Sylvia Higgins Memorial Essay - Medical Category Winner, 2005
This essay was written by Janet Farney, who is now in her third year of the 'Nursing Education Program of Saskatchewan', at SIAST Wascana Campus in Regina.
Lupus and Hormones: Cause or Cure?
According to Women's Health Weekly, “lupus is a chronic disease that causes inflammation of the joints, skin rashes, low blood count, kidney disease or inflammation around the heart and lungs”. (Women's Health Weekly, 2004, p. 192) I had no idea until I started to read about lupus, how many women are affected. Of those that the disease affects, 90% are women, most of which are of childbearing age. (Women's Health Weekly 2004, p. 192) This high percentage of women being affected, might lead one to conclude that the cause is female hormones, which are also present in the male body, to a lesser extent. Another reason to reach this conclusion is that flares of lupus symptoms often occur during pregnancy and in the postpartum period (Greenstein, 2001, p. 233) when hormone levels are fluctuating. There is however no one proven cause of lupus. It is believed that genetics, hormones and infections may all lead to the development of the disease. (Barwick, 2000, p. 47)
There are two main hormones associated with the female body, estrogen and progesterone. Estrogen is responsible for the primary and secondary sexual characteristics in women (breast development, development and maintenance of female reproductive system and pattern of hair growth on the body). (Tortora and Grabowski, 2000, p. 1002) Estrogens also affect other hormones such as human growth hormone. They also decrease blood cholesterol and are found in small amounts in the male body. Progesterone is secreted in the ovaries and is very important in preparing the uterus for pregnancy as well as preparing the mammary glands for milk secretion. (Tortora and Grabowski, 2000, p. 1002) There are other important hormones in the female body, that contribute to its uniqueness, none of these however, have been linked to lupus.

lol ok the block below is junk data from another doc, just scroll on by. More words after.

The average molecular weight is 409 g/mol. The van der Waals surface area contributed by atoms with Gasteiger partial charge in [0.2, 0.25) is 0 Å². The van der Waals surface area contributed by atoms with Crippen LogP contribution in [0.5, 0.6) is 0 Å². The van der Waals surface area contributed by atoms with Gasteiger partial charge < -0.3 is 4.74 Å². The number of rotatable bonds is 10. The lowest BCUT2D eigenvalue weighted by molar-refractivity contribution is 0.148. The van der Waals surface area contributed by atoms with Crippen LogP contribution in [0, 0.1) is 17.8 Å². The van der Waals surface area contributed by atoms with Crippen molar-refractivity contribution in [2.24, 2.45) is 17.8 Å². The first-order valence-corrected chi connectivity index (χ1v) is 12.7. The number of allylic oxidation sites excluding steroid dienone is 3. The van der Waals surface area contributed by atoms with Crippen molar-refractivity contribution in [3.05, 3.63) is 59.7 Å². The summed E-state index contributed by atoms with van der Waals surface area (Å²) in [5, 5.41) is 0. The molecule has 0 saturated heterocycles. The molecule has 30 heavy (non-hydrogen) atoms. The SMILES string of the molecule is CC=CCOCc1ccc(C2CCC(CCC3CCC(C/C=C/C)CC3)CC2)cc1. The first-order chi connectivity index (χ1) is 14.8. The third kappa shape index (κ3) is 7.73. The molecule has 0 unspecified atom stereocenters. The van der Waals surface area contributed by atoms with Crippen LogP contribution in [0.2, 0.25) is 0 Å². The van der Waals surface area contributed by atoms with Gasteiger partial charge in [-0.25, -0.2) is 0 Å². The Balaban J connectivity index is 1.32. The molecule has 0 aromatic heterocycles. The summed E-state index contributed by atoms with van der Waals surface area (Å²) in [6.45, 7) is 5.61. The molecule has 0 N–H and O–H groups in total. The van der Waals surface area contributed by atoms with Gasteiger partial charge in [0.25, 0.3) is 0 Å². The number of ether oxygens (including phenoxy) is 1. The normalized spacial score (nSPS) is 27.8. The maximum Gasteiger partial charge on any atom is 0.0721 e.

A study done in 2001 by researchers at the University of Arizona on the effects of estrogens on mice with the similar disease to Systemic Lupus Erythematosus (SLE) showed the effects of hormones on the mice. There are many differences between MRL (the mouse model of SLE) and the human form, the one similarity that they have is the ability of estrogen to exacerbate the disease as well as the associated risk factors of it. (Greenstein, 2001, p. 235) In the study, it was found that female mice with MRL that had their ovaries removed and were treated with androgens survived longer than if they had been allowed to continue on with the natural amount of estrogen in their bodies. Androgens are steroid hormones that have a masculinizing effect on the body. (Tortora and Grabowski, 2000, p. 589) Similarly, once the male mice had their testicles removed, and were treated with estrogens, their chances of survival decreased significantly. It is important to remember that this study was just to link the effects of estrogens in Lupus and not to search for treatment options. It was the belief of researchers that “estrogens through their receptors may interact at one or more points in the immune system to exacerbate lupus”. (Greenstein, 2001, p. 235)